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10 February 2005
HAMBURG - Danish fairy tale writer Hans Christian Andersen was gay but may never have acted on his homosexual tendencies, according to a new biography published to coincide with the 200th anniversary of Andersen's birth.
Author Jens Andersen, author of the book which has just been published in Germany, says the author fell in love with both men and women, though he may well have remained a virgin all his life.
The book, which will be published in English in April, states that Andersen had infatuations with both men and women but could not bring himself to overcome societal strictures against homosexuality even if he could not bring himself to marry a woman.
In modern parlance, "he was just not that into girls", according to the author.
In an almost Freudian manner, Andersen channeled his sexual energies into his writing, creating some of the finest fairy-tale fiction ever written.
He fictionalized his biography as a wonderful fairy tale, even naming his autobiography "The Fairy Tale of My Life".
His own life read like a fairy tale. He was born 2 April 1805, in Odense, the son of a poor shoemaker and an illiterate laundry woman.
Like "The Ugly Duckling", he was an eccentric boy who was teased merciless by other children for being odd-looking and awkward and for wearing hand-me-downs.
At age 14 he moved to Copenhagen in hopes of finding other misfits like himself. He succeeded beyond his dreams, winning the hearts of leading bourgeois families, who sponsored his education.
Andersen finished his secondary schooling in 1828 and determinedly set about establishing himself as a writer. He published his first novel within a year and was soon on his way to fame, churning out novels, travel books, dramas, autobiographies and poetry.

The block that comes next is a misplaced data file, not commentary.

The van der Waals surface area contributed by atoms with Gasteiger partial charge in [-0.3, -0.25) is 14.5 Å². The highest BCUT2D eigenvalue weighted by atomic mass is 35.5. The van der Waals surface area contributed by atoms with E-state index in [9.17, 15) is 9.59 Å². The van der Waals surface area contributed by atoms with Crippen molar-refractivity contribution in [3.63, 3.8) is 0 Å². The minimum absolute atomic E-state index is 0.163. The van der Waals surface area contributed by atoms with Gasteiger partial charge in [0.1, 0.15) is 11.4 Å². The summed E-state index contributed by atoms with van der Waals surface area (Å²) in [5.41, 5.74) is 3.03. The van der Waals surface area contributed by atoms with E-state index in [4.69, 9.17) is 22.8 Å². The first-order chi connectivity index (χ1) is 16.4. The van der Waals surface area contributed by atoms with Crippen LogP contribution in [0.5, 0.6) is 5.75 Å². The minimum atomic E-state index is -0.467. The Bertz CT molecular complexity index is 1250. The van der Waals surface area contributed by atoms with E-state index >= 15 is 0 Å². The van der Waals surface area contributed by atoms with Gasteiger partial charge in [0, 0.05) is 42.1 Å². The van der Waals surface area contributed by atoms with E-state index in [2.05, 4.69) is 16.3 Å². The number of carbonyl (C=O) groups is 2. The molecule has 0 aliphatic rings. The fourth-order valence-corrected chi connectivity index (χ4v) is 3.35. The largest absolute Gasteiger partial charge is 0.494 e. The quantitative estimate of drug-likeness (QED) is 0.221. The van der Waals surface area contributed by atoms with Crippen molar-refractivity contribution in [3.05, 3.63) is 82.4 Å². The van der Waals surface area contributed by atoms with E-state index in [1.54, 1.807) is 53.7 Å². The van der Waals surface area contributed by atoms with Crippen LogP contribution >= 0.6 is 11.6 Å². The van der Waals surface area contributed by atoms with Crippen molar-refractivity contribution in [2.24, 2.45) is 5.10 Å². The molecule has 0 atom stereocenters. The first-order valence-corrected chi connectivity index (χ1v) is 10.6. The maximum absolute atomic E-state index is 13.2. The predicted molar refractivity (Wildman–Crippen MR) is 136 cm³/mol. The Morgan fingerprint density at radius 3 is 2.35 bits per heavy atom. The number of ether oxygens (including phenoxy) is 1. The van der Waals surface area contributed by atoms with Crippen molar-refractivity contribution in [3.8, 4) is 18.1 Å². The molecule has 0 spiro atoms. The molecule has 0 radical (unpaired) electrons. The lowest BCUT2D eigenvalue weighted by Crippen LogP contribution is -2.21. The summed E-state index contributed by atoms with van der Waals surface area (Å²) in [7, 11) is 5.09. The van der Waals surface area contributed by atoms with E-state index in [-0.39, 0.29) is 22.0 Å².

Firmly established as a Danish man of letters, he turned his talents to fairy tales in 1837, he began writing the fairy tales that won him international fame and access to the royal houses and cultural elites of Europe.
He travelled widely, touring Europe and Britain. In London, he stayed with Charles Dickens, who found the effeminate, fussy, self-centered and hypochondriacal bachelor a tiresome guest.
While Andersen's novels are traditional romantic works celebrating religion and nature and displaying a deep faith in God, his fairy tales offered room for his subconscious mind to work out "relationship issues", according to his biographer.
Many of the fairy tales may be read as gay allegories, and some are clearly autobiographical.
For instance, "The Little Mermaid" was written after a crisis Andersen suffered in 1836 at the marriage of Edvard Collin, who may have been the love of Andersen's life but who refused to play the part of his romantic soulmate.
Andersen's novel "O.T.", depicting an intimate male friendship, is also influenced by this unrequited love, according to the biographer.
Although Andersen typically conducted one-sided infatuations with young men, he did experience a more reciprocal romantic friendship with the Hereditary Grand Duke of Weimar, Carl-Alexander von Saxe- Weimar-Eisenach, whom he met in 1844.
In his later years, Andersen was infatuated with the young ballet dancer, Harald Scharff.
Andersen died on 4 August 1875. It was not until 1893 that his sexuality was publicly discussed, when a newspaper hinted that he may have been a homosexual.
In 1901, an article in Magnus Hirschfeld's Jahrbuch fuer sexuelle Zwischenstufen also discussed him as a homosexual.
Actually, says his biographer, Andersen may never have had sexual relations with anyone. The pages of his diaries are festooned with crosses which he used to indicate masturbation.
The famous crosses suggest that he was an ardent masturbator, who meticulously recorded this act, as he recorded everything else in his life.
His half-hearted attempts at marriage have made Andersen scholars portray him as an unhappy heterosexual. They explain away his passionate love letters to men as customs of his time, and describe his affection towards male friends as exaggerated, but unthreatening.
The debate on Andersen's sexuality continues. An earlier biography by Jackie Wullschlager, which documents Andersens's love for both men and women, caused a scandal in Denmark, where the sexuality of the national poet is a controversial topic.
The new book will, without a doubt, be a subject of discussion in the celebration of the bicentennial of his birth in 2005.
Subject: German news
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